Bringing setTimeout to ECMAScript

Brendan Eich brendan at mozilla.com
Fri Mar 18 17:13:26 PDT 2011


On Mar 18, 2011, at 5:54 AM, Peter van der Zee wrote:

> +1 to standardizing the timer family.
> 
> I always thought this wasn't in because the specification didn't have any asynchronism and specifying timers would open Pandora's box.

How so? I created JS and its run-to-completion execution model and setTimeout all at once in 1995. It has not changed in execution-model semantics since.

There's no contradiction: programs including those eval'ed by setTimeout (or functions passed instead of a string to eval and called later) must and in fact *do not* nest or preempt any other executing JS in correct (to this approximation) implementations.

The issues with setTimeout have more been about "core langage" vs. "DOM level 0", and the lack of a "DOM level 0" standard prior to HTML5.

/be

> 
> - peter 
> 
> On Fri, Mar 18, 2011 at 1:51 PM, David Bruant <bruant at enseirb-matmeca.fr> wrote:
> Hi,
> 
> _Foreword_
> Each time I write "setTimeout", I mean "setTimeout and setInterval (and there clear functions)" (please forgive the recursive flaw)
> 
> _Introduction_
> Before the concurrency proposal (http://wiki.ecmascript.org/doku.php?id=strawman:concurrency), a pure ECMAScript program had a start and an end, that was it. No event loop, no asynchronous callback, etc.
> If ECMAScript standardizes this proposal or another, there will be a need to standardize an event loop in a way or another. Adding a timing aspect to this event loop and setTimeout can be standardized in ECMAScript.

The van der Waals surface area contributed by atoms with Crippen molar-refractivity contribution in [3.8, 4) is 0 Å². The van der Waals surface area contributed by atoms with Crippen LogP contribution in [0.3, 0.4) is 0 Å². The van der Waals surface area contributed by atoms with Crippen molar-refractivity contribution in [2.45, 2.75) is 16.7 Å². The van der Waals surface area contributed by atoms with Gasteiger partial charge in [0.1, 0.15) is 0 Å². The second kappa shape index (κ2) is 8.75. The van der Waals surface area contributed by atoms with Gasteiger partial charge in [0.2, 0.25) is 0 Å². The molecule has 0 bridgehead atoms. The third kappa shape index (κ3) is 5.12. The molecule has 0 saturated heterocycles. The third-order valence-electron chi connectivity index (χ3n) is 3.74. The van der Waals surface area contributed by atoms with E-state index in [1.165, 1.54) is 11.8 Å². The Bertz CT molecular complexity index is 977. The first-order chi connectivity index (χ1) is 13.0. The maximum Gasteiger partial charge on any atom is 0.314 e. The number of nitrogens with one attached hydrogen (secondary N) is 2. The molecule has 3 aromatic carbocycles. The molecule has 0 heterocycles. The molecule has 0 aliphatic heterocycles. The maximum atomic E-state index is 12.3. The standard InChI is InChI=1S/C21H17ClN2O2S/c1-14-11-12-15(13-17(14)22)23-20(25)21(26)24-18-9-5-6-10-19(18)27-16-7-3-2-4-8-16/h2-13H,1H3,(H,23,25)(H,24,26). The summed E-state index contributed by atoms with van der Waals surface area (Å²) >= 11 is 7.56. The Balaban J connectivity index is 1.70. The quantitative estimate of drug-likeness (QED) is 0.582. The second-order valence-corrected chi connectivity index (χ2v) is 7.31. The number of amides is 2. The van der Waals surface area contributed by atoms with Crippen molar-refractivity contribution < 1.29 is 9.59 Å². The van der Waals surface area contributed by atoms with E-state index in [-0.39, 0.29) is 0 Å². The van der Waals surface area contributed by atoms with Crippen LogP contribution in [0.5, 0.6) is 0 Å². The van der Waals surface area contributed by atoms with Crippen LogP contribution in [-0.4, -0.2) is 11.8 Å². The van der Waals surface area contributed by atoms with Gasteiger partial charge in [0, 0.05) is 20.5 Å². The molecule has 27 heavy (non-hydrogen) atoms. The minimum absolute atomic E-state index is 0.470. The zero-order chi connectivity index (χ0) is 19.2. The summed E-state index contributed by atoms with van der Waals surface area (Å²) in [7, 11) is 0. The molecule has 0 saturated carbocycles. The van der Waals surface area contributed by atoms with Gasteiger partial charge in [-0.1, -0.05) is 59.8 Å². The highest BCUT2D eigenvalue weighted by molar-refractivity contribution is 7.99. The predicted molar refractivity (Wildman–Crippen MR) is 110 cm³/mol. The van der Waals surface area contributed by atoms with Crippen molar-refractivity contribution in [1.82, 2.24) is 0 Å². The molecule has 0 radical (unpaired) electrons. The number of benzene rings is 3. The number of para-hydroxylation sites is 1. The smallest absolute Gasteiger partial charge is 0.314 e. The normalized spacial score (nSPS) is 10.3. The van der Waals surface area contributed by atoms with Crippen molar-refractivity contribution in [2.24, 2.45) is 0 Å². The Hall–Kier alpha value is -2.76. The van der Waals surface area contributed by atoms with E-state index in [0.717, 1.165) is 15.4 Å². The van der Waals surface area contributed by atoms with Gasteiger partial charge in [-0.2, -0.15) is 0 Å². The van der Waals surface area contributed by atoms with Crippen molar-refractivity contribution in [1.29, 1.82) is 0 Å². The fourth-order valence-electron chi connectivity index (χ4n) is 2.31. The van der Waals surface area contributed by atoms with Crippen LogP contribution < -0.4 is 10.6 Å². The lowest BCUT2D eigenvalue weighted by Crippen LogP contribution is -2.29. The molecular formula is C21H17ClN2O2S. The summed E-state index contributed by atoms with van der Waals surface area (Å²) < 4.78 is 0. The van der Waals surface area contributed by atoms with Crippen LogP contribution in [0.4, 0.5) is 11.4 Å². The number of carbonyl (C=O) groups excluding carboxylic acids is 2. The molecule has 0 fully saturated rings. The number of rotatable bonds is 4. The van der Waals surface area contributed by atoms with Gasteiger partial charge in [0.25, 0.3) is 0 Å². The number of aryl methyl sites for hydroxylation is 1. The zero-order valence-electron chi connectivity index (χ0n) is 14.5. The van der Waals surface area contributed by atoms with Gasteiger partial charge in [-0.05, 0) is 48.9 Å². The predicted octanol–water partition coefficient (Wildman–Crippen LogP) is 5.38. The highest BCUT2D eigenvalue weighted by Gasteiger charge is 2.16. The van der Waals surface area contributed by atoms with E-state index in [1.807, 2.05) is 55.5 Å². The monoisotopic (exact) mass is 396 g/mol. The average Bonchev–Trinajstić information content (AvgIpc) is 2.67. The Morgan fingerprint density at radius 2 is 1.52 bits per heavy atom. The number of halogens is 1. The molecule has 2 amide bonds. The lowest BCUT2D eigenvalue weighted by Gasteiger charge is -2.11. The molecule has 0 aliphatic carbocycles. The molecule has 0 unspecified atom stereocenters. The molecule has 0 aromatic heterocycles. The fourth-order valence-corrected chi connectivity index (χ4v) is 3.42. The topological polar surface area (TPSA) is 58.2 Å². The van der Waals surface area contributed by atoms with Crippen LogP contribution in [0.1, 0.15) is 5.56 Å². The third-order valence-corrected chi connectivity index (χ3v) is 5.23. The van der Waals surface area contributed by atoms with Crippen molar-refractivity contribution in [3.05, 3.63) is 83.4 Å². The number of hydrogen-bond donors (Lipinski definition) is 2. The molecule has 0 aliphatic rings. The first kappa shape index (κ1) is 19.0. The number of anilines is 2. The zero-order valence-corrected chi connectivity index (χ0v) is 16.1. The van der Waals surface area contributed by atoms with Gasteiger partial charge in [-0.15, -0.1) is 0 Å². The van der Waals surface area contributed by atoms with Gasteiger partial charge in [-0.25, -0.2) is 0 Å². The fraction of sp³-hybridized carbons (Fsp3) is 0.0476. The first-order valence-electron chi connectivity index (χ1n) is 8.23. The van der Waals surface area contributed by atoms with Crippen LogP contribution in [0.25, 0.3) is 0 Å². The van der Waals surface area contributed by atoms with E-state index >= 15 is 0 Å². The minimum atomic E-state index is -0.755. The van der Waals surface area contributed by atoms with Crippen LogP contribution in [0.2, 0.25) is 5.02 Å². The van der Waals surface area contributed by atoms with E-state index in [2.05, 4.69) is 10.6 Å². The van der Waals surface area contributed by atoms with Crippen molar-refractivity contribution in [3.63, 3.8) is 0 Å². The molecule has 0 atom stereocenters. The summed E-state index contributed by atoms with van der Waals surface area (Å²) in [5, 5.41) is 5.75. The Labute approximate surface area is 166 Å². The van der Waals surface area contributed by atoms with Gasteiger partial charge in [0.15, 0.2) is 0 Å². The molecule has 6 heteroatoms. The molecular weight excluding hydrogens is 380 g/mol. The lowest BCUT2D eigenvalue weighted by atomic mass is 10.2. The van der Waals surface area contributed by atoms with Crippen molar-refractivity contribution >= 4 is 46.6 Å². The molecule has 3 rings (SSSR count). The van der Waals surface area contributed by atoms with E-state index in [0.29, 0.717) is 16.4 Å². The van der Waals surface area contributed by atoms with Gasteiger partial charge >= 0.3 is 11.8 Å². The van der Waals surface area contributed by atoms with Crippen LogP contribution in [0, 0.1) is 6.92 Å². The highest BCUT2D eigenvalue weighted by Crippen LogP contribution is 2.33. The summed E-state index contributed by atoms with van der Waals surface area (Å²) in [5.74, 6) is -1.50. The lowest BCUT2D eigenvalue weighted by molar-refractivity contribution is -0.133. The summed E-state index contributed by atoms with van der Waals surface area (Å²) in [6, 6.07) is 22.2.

> 
> _Current_standardization_state_
> setTimeout isn't part of ECMAScript. setTimeout is nonetheless standardized as part of "HTML Standard" (http://www.whatwg.org/specs/web-apps/current-work/multipage/timers.html#timers). Besides the "task" dependency (which is part of the standardized event-loop in the same document: http://www.whatwg.org/specs/web-apps/current-work/multipage/webappapis.html#concept-task), this is more or less ECMAScript.
> 
> _Current_use_
> As anyone will have certainly noticed, setTimeout has no reason to be considered as client-side web specific. And, as a matter of fact, there is a setTimeout in node.js and in ActionScript apparently. I wouldn't be surprised if most (if not all) ECMAScript-based languages had a setTimeout function consistently.
> 
> For all these reasons, I am wondering if setTimeout wouldn't be had being standardized in ECMAScript itself.
> 
> _How?_
> I currently see two main tracks:
> * Standardize it as it is.
> * Standardize a more powerful mecanism and standardize setTimeout as an implementation based on this mecanism. If setTimeout had been considered as not flexible enough by some people, this could be an occasion to fit their use case (I personnally have no suggestion on the matter)
> I am not familiar with promises, but after reading a bit about it and seeing a presentation on the topic, I intuit that it may not be very difficult to add a timing aspect to it based on which setTimeout could be implemented.
> 
> _Advantages_
> * As said, it could be an occasion to fix flexibility issues that people would find to setTimeout
> * Define a strict mode behavior to it. Currently, people can pass strings as first argument to setTimeout. There is currently a spec hole in what happens in strict mode for setTimeout. 
> I would be in favor to throw an exception if people use strings in setTimeout in strict mode (maybe it's too late to suggest that since FF4 ships in less than a week?). Anyway, there is room for other ideas like standardizing strict eval for strings as first argument in strict mode. My main goal is to discuss the issue.
> 
> 
> I haven't found any trace of previous discussion of this topic. Has there been any?
> 
> David
> 
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